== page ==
Frequently Asked Questions about the Beacon Wharf Project
- Q1. Why can’t the current wharf and buildings stay in place with ongoing investment in wharf repairs?
- Q2. Why did the Committee only advance two options for consideration?
- Q3. Why weren’t other developers given the opportunity to put forward a proposal?
- Q4. Would the current businesses on Beacon Wharf need to close if the wharf was replaced?
- Q5. Would the Town need to borrow money to cover the cost of removing the wharf?
- Q6. Will people outside of Sidney who fill out the survey decide whether or not community members pay for a new wharf?
Town of Sidney Staff and Council recognize that Beacon Wharf and its quaint buildings are iconic and well-loved by community members and visitors alike. Since the Town took over ownership of the wharf from the federal government in 2006, ongoing investments have been made to keep the wharf as is, until a long-term decision is made with community input.
In 2012, the Town invested approximately $300,000 in repairs, followed by another investment of approximately $100,000 in 2018. After the first round of repairs, vehicles were no longer allowed to drive on the wharf, and large vessels were prohibited from docking due to structural safety concerns. These investments and restrictions could not stop the aging process of the wood structure. Soon, the wharf will reach the end of its life and need to be removed.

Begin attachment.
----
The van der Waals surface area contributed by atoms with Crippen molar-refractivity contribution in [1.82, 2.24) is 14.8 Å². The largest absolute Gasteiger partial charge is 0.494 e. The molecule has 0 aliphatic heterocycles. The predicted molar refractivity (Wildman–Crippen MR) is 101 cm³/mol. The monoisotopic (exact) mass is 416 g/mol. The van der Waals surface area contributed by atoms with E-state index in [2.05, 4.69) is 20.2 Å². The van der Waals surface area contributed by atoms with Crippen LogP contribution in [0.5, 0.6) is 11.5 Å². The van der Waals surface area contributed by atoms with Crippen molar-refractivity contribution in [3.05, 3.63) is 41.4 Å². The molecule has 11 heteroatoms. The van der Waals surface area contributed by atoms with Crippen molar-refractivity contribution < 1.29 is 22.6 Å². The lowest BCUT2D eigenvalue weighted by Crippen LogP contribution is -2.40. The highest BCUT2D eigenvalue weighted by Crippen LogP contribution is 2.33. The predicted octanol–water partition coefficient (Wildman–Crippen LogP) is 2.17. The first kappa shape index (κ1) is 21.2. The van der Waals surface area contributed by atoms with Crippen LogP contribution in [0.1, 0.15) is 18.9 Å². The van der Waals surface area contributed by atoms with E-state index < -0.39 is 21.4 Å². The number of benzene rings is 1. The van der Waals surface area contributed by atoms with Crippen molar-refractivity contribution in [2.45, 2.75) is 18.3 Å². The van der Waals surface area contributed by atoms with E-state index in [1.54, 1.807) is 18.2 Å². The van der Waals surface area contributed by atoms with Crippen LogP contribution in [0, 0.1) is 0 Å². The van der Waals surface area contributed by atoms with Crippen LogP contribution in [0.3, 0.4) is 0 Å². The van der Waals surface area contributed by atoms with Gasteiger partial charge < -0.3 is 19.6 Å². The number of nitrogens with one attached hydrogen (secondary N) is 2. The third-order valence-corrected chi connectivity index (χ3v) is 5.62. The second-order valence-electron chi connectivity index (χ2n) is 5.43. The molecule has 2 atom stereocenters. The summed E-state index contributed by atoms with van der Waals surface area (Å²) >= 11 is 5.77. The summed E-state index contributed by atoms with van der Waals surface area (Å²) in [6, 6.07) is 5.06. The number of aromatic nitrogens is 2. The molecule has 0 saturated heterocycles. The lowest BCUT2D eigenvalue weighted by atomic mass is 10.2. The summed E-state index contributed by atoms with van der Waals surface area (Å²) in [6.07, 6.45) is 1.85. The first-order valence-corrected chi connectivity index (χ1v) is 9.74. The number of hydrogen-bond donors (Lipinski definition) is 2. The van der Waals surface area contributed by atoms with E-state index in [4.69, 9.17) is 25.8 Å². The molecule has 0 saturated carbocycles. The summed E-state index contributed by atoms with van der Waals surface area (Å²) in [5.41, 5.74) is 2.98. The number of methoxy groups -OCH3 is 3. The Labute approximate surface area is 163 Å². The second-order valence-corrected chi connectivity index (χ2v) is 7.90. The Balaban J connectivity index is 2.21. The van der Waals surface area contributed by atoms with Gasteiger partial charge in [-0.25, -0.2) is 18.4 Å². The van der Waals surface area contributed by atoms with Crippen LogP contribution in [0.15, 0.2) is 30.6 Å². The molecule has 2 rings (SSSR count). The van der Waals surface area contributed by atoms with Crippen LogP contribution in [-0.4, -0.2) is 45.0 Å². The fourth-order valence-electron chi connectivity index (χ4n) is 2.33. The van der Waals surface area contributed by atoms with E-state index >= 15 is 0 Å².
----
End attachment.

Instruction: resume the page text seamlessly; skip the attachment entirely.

A new wharf would cost millions to construct. An investment of this scale would need to be designed for the next 50 years, and consider rising sea levels. Any buildings on the wharf would also need to meet current building codes. Since ongoing repairs are no longer a viable way of extending the life of the current wharf, significant future changes are unavoidable.
An engineering study conducted in 2019 by SNC Lavalin analyzed options for a fixed wharf at the end of Beacon Avenue, built on pilings like the current structure, or on a rock rubble mound. The main challenge with these fixed wharf options is rising sea levels. A fixed wharf with year-round-use buildings would need to be built to accommodate rising sea levels over the next 50 years. This would result in a wharf that is 2.5 metres higher than the end of Beacon Avenue, creating a prominent rise at the end of the street that blocks views of the ocean and impedes passage from one side of Beacon to the other. Mooring options for boats would also be challenging. For this reason, fixed wharf options were rejected by the committee.
Once the Committee arrived at the conclusion that a fixed wharf replacement was not appropriate, a floating option was the only alternative left. The other option advanced for consideration is to not replace the wharf at the end of its life, but to remove it and improve the waterfront and the connections to the sea. The two options advanced for consideration by the Beacon Wharf Select Committee were the only options that were reasonably affordable and did not significantly obstruct ocean views.